Friday, August 28, 2009

How To - Road Rash Care, Illustrated

A while back I did some pictures on road rash care with no pictures. To make things a bit clearer, here is a slightly abbreviated version with pictures.

Note: pictures taken August 25th. Crash occurred August 11th. Foot swelling has gone down some by August 27th.

Second Note: How the heck do pros keep going after they crash? And going and going and going? I am 100% wimp compared to them.

Back on topic...

Wound that needs redressing.

I don't bleed upwards, but I had my foot elevated for much of the time I had that Tegaderm patch on my foot. You can kind of ignore the fact that my foot is swollen up like a grapefruit - that's why I elevated it - it was so swollen before that I could barely feel my toes, and raising the foot well over my heart made it shrink to almost normal.

However, if you do crash, and your foot does look like this, go see your doctor. Mine had an ultrasound done on my leg to check for clots, and guess what?


Boo! Very bad! Clots bad. No clots good!

So I'm taking aspirin to thin my blood. If the clots were higher, I'd be writing this from a hospital bed. No kidding. Or not at all, if I couldn't use a laptop in there.

Anyway, the point of the first picture is that I have a dirty wound, and it needs dressing.

Using the first aid spray, we cleaned it up. Looks fake, right, like a movie set? I guess movie sets aren't that fake, it's just that we don't see that kind of stuff in real life too much.

Note it's clean, no dirt, no nothing. We don't go crazy, but we don't skimp with the first aid spray stuff either. You can see the Tegaderm ready for action. They are the 4" x 4.5" size, or $4 per piece.

Some antiseptic stuff on the wound. Bacitracin or something like that.

A 4" x 4.5" doesn't go far, does it.

The Tegaderm is like a bit sticker. You peel off the full backing. The Tegaderm has a window on it, with more backing surrounding it, so you put the window over the wound and put the Tegaderm on the person. Then you peel away the "window frame", the rectangular bit of white paper visible on the Tegaderm.

Make sure the area around the wound is dry. Tegaderm has adhesive on the skin side so stick it on the wound first (it won't stick to the actual wound because it's wet) and then press down around it.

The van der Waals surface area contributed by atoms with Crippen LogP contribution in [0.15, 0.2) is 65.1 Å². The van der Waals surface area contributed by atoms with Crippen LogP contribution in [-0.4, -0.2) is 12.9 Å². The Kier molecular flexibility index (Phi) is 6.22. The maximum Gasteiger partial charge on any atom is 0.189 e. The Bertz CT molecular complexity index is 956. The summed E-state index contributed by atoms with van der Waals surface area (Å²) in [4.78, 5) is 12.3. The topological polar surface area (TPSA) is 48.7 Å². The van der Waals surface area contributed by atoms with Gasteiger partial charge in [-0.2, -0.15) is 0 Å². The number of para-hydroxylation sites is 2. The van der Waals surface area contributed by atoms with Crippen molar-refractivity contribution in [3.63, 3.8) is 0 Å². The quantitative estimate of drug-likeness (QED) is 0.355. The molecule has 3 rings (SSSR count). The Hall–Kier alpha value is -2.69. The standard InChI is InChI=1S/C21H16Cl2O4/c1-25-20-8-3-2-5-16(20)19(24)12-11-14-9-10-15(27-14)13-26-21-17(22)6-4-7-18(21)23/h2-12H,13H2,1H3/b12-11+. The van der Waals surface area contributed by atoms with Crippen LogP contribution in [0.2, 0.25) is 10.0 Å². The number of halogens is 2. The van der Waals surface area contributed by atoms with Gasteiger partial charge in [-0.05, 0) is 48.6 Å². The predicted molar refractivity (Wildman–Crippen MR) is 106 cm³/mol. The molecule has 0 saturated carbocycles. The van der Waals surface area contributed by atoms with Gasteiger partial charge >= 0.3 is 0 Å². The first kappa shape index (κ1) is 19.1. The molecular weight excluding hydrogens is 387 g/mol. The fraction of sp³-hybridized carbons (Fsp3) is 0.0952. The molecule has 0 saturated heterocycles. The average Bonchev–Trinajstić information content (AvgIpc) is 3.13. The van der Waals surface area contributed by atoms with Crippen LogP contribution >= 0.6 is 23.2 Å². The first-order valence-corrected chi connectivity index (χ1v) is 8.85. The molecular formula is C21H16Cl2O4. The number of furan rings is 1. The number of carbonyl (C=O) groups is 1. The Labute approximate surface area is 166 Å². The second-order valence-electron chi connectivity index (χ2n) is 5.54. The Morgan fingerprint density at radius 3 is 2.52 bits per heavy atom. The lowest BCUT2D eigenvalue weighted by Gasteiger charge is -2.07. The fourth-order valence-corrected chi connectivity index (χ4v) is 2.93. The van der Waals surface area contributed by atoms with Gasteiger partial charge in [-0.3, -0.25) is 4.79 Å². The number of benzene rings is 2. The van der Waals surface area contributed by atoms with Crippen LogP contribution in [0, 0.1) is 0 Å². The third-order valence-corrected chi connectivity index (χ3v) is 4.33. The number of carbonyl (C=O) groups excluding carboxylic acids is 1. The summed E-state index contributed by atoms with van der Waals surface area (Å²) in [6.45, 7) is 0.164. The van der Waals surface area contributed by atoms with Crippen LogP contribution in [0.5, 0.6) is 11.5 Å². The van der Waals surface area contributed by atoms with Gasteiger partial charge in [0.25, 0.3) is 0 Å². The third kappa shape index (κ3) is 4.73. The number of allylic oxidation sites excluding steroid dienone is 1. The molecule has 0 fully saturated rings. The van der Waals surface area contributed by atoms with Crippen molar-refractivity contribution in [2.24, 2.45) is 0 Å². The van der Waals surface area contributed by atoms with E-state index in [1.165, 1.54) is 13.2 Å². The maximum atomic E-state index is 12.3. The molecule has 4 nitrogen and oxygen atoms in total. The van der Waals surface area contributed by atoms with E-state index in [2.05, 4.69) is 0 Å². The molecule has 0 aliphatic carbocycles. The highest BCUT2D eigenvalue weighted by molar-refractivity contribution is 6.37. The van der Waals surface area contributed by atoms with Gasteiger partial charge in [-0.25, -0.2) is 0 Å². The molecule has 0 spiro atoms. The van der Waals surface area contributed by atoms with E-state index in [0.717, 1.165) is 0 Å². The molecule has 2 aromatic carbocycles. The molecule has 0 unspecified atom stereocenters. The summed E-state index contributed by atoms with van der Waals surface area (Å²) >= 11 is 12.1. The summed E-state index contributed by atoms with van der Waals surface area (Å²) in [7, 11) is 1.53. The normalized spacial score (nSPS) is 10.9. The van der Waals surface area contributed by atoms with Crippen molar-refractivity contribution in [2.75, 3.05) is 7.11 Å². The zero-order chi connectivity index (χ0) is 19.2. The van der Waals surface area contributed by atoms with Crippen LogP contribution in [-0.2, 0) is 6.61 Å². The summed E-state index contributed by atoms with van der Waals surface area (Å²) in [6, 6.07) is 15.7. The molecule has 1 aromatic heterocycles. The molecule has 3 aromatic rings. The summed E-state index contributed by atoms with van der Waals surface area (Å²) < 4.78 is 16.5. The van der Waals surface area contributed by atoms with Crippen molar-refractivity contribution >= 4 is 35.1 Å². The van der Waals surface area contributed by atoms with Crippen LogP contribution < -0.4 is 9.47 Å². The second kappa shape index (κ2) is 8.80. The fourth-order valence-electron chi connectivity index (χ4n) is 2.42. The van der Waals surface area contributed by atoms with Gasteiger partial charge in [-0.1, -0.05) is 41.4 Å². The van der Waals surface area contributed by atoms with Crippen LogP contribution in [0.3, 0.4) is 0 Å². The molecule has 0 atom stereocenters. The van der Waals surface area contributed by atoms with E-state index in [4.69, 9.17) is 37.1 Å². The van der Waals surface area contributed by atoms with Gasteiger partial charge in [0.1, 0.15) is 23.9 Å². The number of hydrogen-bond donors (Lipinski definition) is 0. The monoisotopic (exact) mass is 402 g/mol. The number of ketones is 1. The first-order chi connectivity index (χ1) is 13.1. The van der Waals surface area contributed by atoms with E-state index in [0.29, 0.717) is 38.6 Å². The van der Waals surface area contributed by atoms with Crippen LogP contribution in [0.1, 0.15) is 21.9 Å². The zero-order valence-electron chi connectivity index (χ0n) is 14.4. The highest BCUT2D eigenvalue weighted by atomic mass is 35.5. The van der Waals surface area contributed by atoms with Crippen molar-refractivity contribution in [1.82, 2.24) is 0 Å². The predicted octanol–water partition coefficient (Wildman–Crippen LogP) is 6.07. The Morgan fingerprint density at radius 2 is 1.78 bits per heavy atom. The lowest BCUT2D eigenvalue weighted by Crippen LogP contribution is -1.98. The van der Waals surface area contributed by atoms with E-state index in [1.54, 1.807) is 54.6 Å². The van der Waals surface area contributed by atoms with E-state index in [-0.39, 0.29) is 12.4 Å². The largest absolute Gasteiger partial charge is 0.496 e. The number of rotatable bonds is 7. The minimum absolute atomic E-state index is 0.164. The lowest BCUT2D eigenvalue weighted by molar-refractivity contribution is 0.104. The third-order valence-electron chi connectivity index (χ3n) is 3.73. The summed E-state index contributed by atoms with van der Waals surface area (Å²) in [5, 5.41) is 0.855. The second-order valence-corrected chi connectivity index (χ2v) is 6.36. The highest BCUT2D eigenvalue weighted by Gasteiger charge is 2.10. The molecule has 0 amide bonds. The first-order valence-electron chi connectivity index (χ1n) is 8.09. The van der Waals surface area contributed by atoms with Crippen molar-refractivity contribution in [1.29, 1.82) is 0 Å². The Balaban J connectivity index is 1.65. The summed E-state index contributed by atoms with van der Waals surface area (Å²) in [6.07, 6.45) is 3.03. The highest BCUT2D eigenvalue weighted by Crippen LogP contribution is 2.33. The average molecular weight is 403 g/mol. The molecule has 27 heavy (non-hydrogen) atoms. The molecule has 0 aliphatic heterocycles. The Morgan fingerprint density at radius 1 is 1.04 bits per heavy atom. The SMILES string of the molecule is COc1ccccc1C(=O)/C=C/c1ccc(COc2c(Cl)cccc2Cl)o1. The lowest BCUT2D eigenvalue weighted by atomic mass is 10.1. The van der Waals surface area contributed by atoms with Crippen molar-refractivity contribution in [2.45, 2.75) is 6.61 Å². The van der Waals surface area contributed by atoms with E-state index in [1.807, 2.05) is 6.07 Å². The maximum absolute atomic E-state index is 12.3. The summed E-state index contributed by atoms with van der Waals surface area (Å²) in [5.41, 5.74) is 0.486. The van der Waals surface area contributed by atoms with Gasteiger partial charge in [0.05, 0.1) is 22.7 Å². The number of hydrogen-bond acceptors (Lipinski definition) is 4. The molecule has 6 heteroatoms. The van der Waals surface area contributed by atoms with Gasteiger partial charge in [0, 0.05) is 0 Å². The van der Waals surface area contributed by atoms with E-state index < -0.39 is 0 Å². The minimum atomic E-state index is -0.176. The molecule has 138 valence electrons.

In the background you can see the first aid spray, a generic CVS version in this case (they didn't have a brand version, and this is fine). It says "antiseptic wash", but it also claims to reduce pain. That's the numbing stuff, and you want the numbing stuff.

The missus starts to peel away the "window sill". The other Tegaderm patch is for my elbow.

More of it. The clear Tegaderm stays stuck to me.

Almost done.

Some padding for protection, held on by waterproof tape. We went vertical so pulling a sock on doesn't rip it off.

The Tegaderm is great because it sticks to the skin around the wound. It allows the wound to heal without drying it out so it prevents a scab from forming - the Tegaderm replaces the scab's function. The only problem with it is that Tegaderm has no cushioning properties - it's about as thick as a piece of plastic wrap.

Therefore you want to cover the Tegaderm with something a little more substantial, like gauze. This pads your wound, or, in the case of my ankle, makes it possible to put shoes on my feet without bringing me to my knees in agony. Gauze pads are especially useful for regular impact or rub areas - ankles, knees, elbows, hands or feet.

When the wound is almost healed, I skip the gauze. My elbow, even though it's a bit distant from healing completely, sits with just a layer of Tegaderm on it. Since it doesn't hurt much, it's okay.

To hold the gauze in place you can use ACE bandages, cling wrap (like ACE but more disposable), or the netting like the pros use.

Although I hope that no one has to use these tips, the reality is that if you race bicycles, you'll be dealing with road rash. When you do, proper treatment makes a huge difference in comfort during recovery as well as the time it takes to recovery completely.

Also, it really helps if you have a supportive and understanding spouse who can not only dress your wounds but does it in such a way that minimizes the pain level while doing so. Make sure you thank your spouse (or whoever is helping dress your wounds). I forget a lot because I get involved with the sensations of pain, but I have to remember to thank the missus more often. No matter how much I wince, how many times I catch my breath, ultimately I know that the procedure will result in a relatively comfortable, protected feeling.

So, to the missus, thank you for your help.

(And no, we didn't get into a fight or anything, but she's been doing this for two weeks, and without a single complaint or "I told you so" or all those other things that folks may imagine she could say. Instead she wants me to get better so that next year she can come out to the races to help and watch.)


Michele said...

I've also had good luck with DuoDerm (for bigger wounds) and BandAid Advanced Healing (for smaller wounds). Similar idea to Tegaderm but with more cushioning, especially when the moisture from the wound mixes with the magical goo on the dressing.

Best wishes for a quick recovery.

Anonymous said...

WOW! Look at the rock on that finger!

The Missus said...

You know how they say that "the camera adds 10 pounds", I think that it added some size to my diamond. It's .9 carats. Plus, I have very small fingers (size 4).

To the mister: You're very welcome.

Yokota Fritz said...

Ooh, feelin' woozy...